This post is a follow-on to the previous post on perfectly nonlinear functions. In that post we defined a way to measure the degree of nonlinearity of a function between two Abelian groups. We looked at functions that take sequences of four bits to a single bit. In formal terms, our groups were GF(2^{4}) and GF(2).

In this post we’ll start out by looking at integers mod 5 to show how the content of the previous post takes a different form in different groups. Sometimes the simplicity of working in binary makes things harder to see. For example, we noted in the previous post that the distinction between addition and subtraction didn’t matter. It matters in general!

Let *B* be the group of integers mod 5 and *A* the group of *pairs* of integers mod 5. That is, *A* is the direct product *B* × *B*. We will compute the uniformity of several functions from *A* to *B*. (Recall that less uniformity means more nonlinearity.) Then we’ll conclude by looking what happens if we work modulo other integers.

## Python code

Here’s the code we’ll use to compute uniformity.

from itertools import product from numpy import array m = 5 r = range(m) def deriv(f, x, a): return (f(x + a) - f(x))%m def delta(f, a, b): return {x for x in product(r, r) if all(deriv(f, array(x), a) == b)} def uniformity(f): u = 0 for a in product(r, r): if a == (0, 0): continue for b in product(r, r): t = len(delta(f, array(a), array(b))) if t > u: u = t return u

We didn’t call attention to it last time, but the function *f*(*x* + *a*) – *f*(*x*) is called a derivative of *f*, and that’s why we named the function above `deriv`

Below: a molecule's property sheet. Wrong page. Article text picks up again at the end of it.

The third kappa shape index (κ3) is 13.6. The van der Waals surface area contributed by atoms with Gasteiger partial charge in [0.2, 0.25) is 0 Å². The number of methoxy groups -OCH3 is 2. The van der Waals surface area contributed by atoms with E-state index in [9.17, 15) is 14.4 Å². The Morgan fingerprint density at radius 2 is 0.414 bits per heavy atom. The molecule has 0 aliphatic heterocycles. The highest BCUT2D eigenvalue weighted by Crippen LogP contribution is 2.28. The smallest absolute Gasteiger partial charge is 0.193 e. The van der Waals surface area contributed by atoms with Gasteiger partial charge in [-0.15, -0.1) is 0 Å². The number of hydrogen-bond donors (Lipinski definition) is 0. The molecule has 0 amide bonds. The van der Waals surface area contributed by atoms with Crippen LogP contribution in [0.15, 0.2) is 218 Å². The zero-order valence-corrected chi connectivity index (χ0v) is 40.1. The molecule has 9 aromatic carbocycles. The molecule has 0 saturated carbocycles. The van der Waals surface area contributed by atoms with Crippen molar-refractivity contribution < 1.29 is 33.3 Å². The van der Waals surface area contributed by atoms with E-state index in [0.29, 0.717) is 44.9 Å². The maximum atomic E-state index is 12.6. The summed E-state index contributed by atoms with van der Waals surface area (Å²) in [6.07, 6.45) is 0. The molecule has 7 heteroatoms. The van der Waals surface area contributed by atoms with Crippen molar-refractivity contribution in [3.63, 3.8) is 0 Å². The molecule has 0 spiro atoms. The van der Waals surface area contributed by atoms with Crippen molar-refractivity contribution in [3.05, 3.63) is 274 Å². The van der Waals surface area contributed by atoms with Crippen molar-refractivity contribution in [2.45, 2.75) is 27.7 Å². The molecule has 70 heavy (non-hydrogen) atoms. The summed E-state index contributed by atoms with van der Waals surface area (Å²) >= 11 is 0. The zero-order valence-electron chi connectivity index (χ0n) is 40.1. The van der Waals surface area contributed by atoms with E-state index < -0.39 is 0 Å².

.

Here are a few functions whose uniformity we’d like to compute.

# (u, v) -> u^2 + v^2 def F2(x): return sum(x**2)%m # (u, b) -> u^3 + v^3 def F3(x): return sum(x**3)%m # (u, b) -> u^2 + v def G(x): return (x[0]**2 + x[1])%m # (u, v) -> uv def H(x): return (x[0]*x[1])%m

Now let’s look at their uniformity values.

print( uniformity(F2) ) print( uniformity(F3) ) print( uniformity(G) ) print( uniformity(H) )

## Results mod 5

This prints out 5, 10, 25, and 5. This says that the functions F2 and H are the most nonlinear, in fact “perfectly nonlinear.” The function G, although nonlinear, has the same uniformity as a linear function.

The function F3 may be the most interesting, having intermediate uniformity. In some sense the sum of cubes is closer to being a linear function than the sum of squares is.

## Other moduli

We can easily look at other groups by simply changing the value of `m`

at the top of the code.

If we set the modulus to 7, we get analogous results. The uniformities of the four functions are 7, 14, 49, and 7. They’re ranked exactly as they were when the modulus was 5.

But that’s not always the case for other moduli as you can see in the table below. Working mod 8, for example, the sum of squares is more uniform than the sum of cubes, the opposite of the case mod 5 or mod 7.

|----+-----+-----+-----+----| | m | F2 | F3 | G | H | |----+-----+-----+-----+----| | 2 | 4 | 4 | 4 | 2 | | 3 | 3 | 9 | 9 | 3 | | 4 | 16 | 8 | 16 | 8 | | 5 | 5 | 10 | 25 | 5 | | 6 | 36 | 36 | 36 | 18 | | 7 | 7 | 14 | 49 | 7 | | 8 | 64 | 32 | 64 | 32 | | 9 | 27 | 81 | 81 | 27 | | 10 | 100 | 100 | 100 | 50 | | 11 | 11 | 22 | 121 | 11 | | 12 | 144 | 144 | 144 | 72 | |----+-----+-----+-----+----|

In every case, G is the most uniform function and H is the least. Also, G is strictly more uniform than H. But there are many different ways F2 and F3 can fit between G and H.